Blue is the Warmest Colour
Our perspective, as framed by Abdellatif Kechiche, is intensely claustrophobic and, in a way, perversely voyeuristic, rarely straying more than a foot from Adèle's face. Every thought, every reaction, every minor insecurity and second guess that crosses her face is captured in intimate detail with this observant, almost oppressive, direction, ensuring that we have a comprehensive understanding of Adèle's gradual shifts in maturation and understanding of self while discovering her own sexual identity.
We know early on that this conflicted teenager has Sapphic interests. A classroom discussion—a rather strained and overused method of inserting theory and subtext into a narrative—attempts to articulate the pang of regret and anxiety one feels when they briefly lock in an intimate gaze with a stranger but don't act on their desires. This dialogue gives some context to the second glances and flushed face Adèle has when she first passes Emma (Léa Seydoux), a blue-haired lesbian walking with her arm around another woman, in a crowded public locale. Excited by the prospect of same-sex intimacy, she embarks on a quiet journey to find this girl she briefly caught the attention of, expressing highly identifiable emotions while trying to mask the intensity of her desire, remaining aloof but still (unintentionally) visibly eager.
At a three-hour runtime, the inevitable meeting and resulting relationship between Emma and Adèle has time to flourish. Their early discussions about introductory philosophy and art—the older Emma is a painter with an extensive liberal education—introduces a power dynamic, with the older girl teaching the younger one about culture outside of her high school. This dynamic continues into the bedroom and into their social relations, with Adèle demonstrating passion and eagerness while Emma, aroused by the admiration and lust, lovingly (at least initially) guides her younger lover.
Kechiche's decision to let the camera linger on his actors long after the intention of any given shot has been established is as discomforting as it is engrossing. Since we are thrust within inches of their faces after a social gathering leaves Emma feeling that Adèle's humble teaching ambitions don't gel with her pretentious pseudo-bohemian artist lifestyle, we get an understanding of just where the disintegration of their romance will stem from without anyone verbalizing it. We can read their expressions, showing panic and disappointment amidst a refusal from Emma to engage in intimacy,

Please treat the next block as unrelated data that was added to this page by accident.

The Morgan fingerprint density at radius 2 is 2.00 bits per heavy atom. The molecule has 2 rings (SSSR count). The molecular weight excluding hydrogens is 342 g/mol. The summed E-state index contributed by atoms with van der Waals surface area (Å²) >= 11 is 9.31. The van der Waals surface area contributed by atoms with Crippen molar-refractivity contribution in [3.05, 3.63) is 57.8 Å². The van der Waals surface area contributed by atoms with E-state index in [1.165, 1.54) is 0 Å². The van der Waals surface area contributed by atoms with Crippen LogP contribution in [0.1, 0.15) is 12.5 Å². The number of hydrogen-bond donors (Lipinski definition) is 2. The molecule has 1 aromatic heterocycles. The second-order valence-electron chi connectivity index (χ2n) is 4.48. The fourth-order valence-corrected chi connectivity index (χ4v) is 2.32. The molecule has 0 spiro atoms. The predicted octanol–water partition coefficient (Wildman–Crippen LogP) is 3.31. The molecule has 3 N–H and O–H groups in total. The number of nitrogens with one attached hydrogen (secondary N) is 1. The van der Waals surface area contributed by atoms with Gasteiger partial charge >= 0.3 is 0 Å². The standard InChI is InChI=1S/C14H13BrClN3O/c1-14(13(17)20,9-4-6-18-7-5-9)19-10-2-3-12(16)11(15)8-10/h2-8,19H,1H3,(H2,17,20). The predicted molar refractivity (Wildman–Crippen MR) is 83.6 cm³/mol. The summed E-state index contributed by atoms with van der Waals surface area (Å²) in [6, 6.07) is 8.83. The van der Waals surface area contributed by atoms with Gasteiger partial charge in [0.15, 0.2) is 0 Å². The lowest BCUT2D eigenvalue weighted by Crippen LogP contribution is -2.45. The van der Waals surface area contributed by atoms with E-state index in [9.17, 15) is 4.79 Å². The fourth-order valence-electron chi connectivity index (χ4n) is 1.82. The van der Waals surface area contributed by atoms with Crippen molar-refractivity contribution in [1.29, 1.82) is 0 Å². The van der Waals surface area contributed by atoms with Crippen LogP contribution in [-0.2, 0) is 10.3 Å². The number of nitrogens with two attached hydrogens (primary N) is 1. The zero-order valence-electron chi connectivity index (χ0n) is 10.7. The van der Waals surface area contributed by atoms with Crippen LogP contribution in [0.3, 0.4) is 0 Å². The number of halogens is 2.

Kechiche isn't interested in documenting time—years pass with minor changes (Emma goes from blue to blonde hair) denoting a shift—so much as he wants to remain within the lexicon of emotional abandon, capturing every pivotal moment of a relationship with as much projected "realness" as possible. Peripheral discussions about the male eye being the one concerned with capturing the mystique of feminine sexuality and pleasure demonstrate an astute self-awareness on his part, acknowledging, yet not defending, decisions to linger on images of Seydoux and Exarchopoulos fully nude or writing in sexual pleasure.
His attempt to understand female sexuality through visual proximity, while amusingly facile and male, does give an impression that these women really did fall in love and eventually implode. But since this style is so forced, always drawing out even the most banal moments, like someone eating with their mouth open for a minute (eating being compared to sexual indulgence persistently), it grows quite tiresome by the time the passion in the relationship starts to fade.
What initially gave us the sense of being involved in this comprehensive (but surprisingly cold despite endless scenes of snot-faced, uncontrollable sobbing) love story eventually grows tiresome and frustrating, merely repeating and dwelling on what we already know. It's a style that—much like the relationship detailed on screen—implodes on itself, being too simplistic in intention to sustain much theoretical interest once we understand what we're in for. And since Kechiche indulges in every explicit moment of emotional turmoil and sexual indulgence, leaving quieter, less overtly tender moments that aren't deliberately banal, by the wayside, it's difficult to appreciate the intensity of what is unfolding.
Regardless, the acting and the bravery demonstrated by Seydoux and Exarchopoulos is spellbinding and astounding. Not once is there a sense that they are acting. They are so invested in their respective roles that it seems as though this is some sort of bizarrely acquired documentary about a young woman's first experience with love. Only, if it were a documentation of a life by invisible cameras, there would be more humanizing moments of minor connection and agreement and less sensationalized yelling and sexual gratuity.
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